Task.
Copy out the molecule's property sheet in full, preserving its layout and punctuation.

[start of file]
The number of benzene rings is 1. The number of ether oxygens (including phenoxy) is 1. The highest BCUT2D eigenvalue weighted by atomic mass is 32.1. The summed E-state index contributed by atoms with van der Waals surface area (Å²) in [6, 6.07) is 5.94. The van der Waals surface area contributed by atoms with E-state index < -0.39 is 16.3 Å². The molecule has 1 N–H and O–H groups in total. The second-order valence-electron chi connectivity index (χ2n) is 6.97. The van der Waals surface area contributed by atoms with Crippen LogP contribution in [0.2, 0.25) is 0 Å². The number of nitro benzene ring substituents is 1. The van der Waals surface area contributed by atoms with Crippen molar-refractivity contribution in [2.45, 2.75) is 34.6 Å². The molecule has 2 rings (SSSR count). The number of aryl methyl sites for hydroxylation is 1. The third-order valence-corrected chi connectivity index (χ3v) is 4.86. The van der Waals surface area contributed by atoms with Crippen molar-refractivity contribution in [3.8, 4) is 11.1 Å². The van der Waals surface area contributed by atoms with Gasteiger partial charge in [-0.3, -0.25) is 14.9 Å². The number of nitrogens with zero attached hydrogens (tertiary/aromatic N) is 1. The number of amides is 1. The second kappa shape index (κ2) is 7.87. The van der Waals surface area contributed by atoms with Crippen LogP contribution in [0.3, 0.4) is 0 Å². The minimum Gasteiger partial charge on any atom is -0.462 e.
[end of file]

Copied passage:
The number of benzene rings is 1. The number of ether oxygens (including phenoxy) is 1. The highest BCUT2D eigenvalue weighted by atomic mass is 32.1. The summed E-state index contributed by atoms with van der Waals surface area (Å²) in [6, 6.07) is 5.94. The van der Waals surface area contributed by atoms with E-state index < -0.39 is 16.3 Å². The molecule has 1 N–H and O–H groups in total. The second-order valence-electron chi connectivity index (χ2n) is 6.97. The van der Waals surface area contributed by atoms with Crippen LogP contribution in [0.2, 0.25) is 0 Å². The number of nitro benzene ring substituents is 1. The van der Waals surface area contributed by atoms with Crippen molar-refractivity contribution in [2.45, 2.75) is 34.6 Å². The molecule has 2 rings (SSSR count). The number of aryl methyl sites for hydroxylation is 1. The third-order valence-corrected chi connectivity index (χ3v) is 4.86. The van der Waals surface area contributed by atoms with Crippen molar-refractivity contribution in [3.8, 4) is 11.1 Å². The van der Waals surface area contributed by atoms with Gasteiger partial charge in [-0.3, -0.25) is 14.9 Å². The number of nitrogens with zero attached hydrogens (tertiary/aromatic N) is 1. The number of amides is 1. The second kappa shape index (κ2) is 7.87. The van der Waals surface area contributed by atoms with Crippen LogP contribution in [0.3, 0.4) is 0 Å². The minimum Gasteiger partial charge on any atom is -0.462 e.